An expressive book of poetry that provides a glimpse at life in an immigrant family.

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LOVE, LOVE

Rooted in personal experience, this novel in verse captures the trials of being a young Chinese immigrant in suburban Detroit.

Frances Chin, the 11-year-old daughter of Chinese immigrants, struggles to adapt to life in America with her parents and older sister, Clara, who is experiencing inexplicable hair loss. Clara’s only wig is stolen by school bullies. Endless doctors’ appointments fail to unearth answers. Frances is bullied at school and feels overlooked at home. Like Nancy Drew, Frances becomes obsessed with determining the cause of Clara’s hair loss. In five chapters of short, free-verse poems, Chang shows young Frances blossoming with the help of a friend named Annie, who is also Chinese American, and a tennis coach. Readers first see the pain and loneliness of being different before Annie’s friendship distracts Frances from her daily troubles. Frances channels her frustration onto the tennis court under the tutelage of an interested coach, which gives her the strength and courage to find the root of her sister’s illness. The starting point of a tennis match is stated as “love, love”—a place of equality. Amid the challenges of first-generation life, Frances grasps onto the hope that there is a level playing field in this country. This lyrical story shows that, for some, the pressure of success is hard to bear. In her author’s note, Chang describes her sister’s experiences with mental illness and provides links to resources.

An expressive book of poetry that provides a glimpse at life in an immigrant family. (Verse fiction. 8-12)

Pub Date: yesterday

ISBN: 978-1-4549-3832-3

Page Count: 224

Publisher: Sterling

Review Posted Online: Feb. 26, 2020

Kirkus Reviews Issue: March 15, 2020

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Telgemeier’s bold colors, superior visual storytelling, and unusual subject matter will keep readers emotionally engaged and...

GHOSTS

Catrina narrates the story of her mixed-race (Latino/white) family’s move from Southern California to Bahía de la Luna on the Northern California coast.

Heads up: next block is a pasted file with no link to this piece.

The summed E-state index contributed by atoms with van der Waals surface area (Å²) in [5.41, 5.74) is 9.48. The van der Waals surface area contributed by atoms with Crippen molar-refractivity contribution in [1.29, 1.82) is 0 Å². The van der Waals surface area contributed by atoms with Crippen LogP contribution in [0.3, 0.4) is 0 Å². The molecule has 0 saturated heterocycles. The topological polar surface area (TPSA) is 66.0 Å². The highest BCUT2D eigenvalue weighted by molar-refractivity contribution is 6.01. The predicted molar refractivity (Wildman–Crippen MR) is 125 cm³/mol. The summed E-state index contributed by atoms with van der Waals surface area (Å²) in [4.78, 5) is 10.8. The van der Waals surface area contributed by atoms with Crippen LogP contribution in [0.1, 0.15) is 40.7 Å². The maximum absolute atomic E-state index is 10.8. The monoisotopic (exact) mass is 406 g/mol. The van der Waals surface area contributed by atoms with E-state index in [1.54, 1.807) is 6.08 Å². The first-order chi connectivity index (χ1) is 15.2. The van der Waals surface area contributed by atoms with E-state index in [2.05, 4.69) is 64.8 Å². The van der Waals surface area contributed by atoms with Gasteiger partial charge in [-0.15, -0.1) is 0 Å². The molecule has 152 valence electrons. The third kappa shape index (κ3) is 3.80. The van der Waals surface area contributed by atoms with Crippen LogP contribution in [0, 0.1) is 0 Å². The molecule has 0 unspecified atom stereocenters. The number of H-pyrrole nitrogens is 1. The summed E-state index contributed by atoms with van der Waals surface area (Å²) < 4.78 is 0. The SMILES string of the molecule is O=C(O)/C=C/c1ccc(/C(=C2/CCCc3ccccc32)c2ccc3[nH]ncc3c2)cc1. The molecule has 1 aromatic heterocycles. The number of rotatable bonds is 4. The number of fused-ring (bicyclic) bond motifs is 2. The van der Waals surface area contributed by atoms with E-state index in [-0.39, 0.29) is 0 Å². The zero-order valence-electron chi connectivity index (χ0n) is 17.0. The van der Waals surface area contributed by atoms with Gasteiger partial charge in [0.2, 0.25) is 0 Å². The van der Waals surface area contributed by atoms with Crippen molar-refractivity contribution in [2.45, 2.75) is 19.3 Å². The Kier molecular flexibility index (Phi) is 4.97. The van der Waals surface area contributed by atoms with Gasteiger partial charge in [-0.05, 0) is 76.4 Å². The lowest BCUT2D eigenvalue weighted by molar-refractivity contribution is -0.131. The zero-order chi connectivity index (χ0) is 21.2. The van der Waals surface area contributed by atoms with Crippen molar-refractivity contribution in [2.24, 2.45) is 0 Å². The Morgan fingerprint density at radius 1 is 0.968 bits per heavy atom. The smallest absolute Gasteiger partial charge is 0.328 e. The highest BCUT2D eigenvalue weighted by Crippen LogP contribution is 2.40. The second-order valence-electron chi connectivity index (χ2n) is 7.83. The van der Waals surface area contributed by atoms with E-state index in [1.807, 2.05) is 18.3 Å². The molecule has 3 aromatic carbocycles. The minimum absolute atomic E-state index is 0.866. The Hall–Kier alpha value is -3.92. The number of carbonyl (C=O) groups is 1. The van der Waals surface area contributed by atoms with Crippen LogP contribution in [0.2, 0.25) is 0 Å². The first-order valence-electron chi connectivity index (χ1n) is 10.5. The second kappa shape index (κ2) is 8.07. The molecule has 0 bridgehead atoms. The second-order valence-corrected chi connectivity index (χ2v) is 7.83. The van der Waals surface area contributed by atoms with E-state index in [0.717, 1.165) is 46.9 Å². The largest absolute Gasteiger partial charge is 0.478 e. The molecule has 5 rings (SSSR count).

Dad has a new job, but it’s little sister Maya’s lungs that motivate the move: she has had cystic fibrosis since birth—a degenerative breathing condition. Despite her health, Maya loves adventure, even if her lungs suffer for it and even when Cat must follow to keep her safe. When Carlos, a tall, brown, and handsome teen Ghost Tour guide introduces the sisters to the Bahía ghosts—most of whom were Spanish-speaking Mexicans when alive—they fascinate Maya and she them, but the terrified Cat wants only to get herself and Maya back to safety. When the ghost adventure leads to Maya’s hospitalization, Cat blames both herself and Carlos, which makes seeing him at school difficult. As Cat awakens to the meaning of Halloween and Day of the Dead in this strange new home, she comes to understand the importance of the ghosts both to herself and to Maya. Telgemeier neatly balances enough issues that a lesser artist would split them into separate stories and delivers as much delight textually as visually. The backmatter includes snippets from Telgemeier’s sketchbook and a photo of her in Día makeup.

Telgemeier’s bold colors, superior visual storytelling, and unusual subject matter will keep readers emotionally engaged and unable to put down this compelling tale. (Graphic fiction. 8-12)

Pub Date: Sept. 13, 2016

ISBN: 978-0-545-54061-2

Page Count: 256

Publisher: Scholastic

Review Posted Online: July 2, 2016

Kirkus Reviews Issue: July 15, 2016

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A deftly told story that dramatizes how Danes appointed themselves bodyguards—not only for their king, who was in the habit...

NUMBER THE STARS

The author of the Anastasia books as well as more serious fiction (Rabble Starkey, 1987) offers her first historical fiction—a story about the escape of the Jews from Denmark in 1943.

Five years younger than Lisa in Carol Matas' Lisa's War (1989), Annemarie Johansen has, at 10, known three years of Nazi occupation. Though ever cautious and fearful of the ubiquitous soldiers, she is largely unaware of the extent of the danger around her; the Resistance kept even its participants safer by telling them as little as possible, and Annemarie has never been told that her older sister Lise died in its service. When the Germans plan to round up the Jews, the Johansens take in Annemarie's friend, Ellen Rosen, and pretend she is their daughter; later, they travel to Uncle Hendrik's house on the coast, where the Rosens and other Jews are transported by fishing boat to Sweden. Apart from Lise's offstage death, there is little violence here; like Annemarie, the reader is protected from the full implications of events—but will be caught up in the suspense and menace of several encounters with soldiers and in Annemarie's courageous run as courier on the night of the escape. The book concludes with the Jews' return, after the war, to homes well kept for them by their neighbors.

A deftly told story that dramatizes how Danes appointed themselves bodyguards—not only for their king, who was in the habit of riding alone in Copenhagen, but for their Jews. (Historical fiction. 9-12)

Pub Date: April 1, 1989

ISBN: 0547577095

Page Count: 156

Publisher: Houghton Mifflin

Review Posted Online: Oct. 17, 2011

Kirkus Reviews Issue: March 15, 1989

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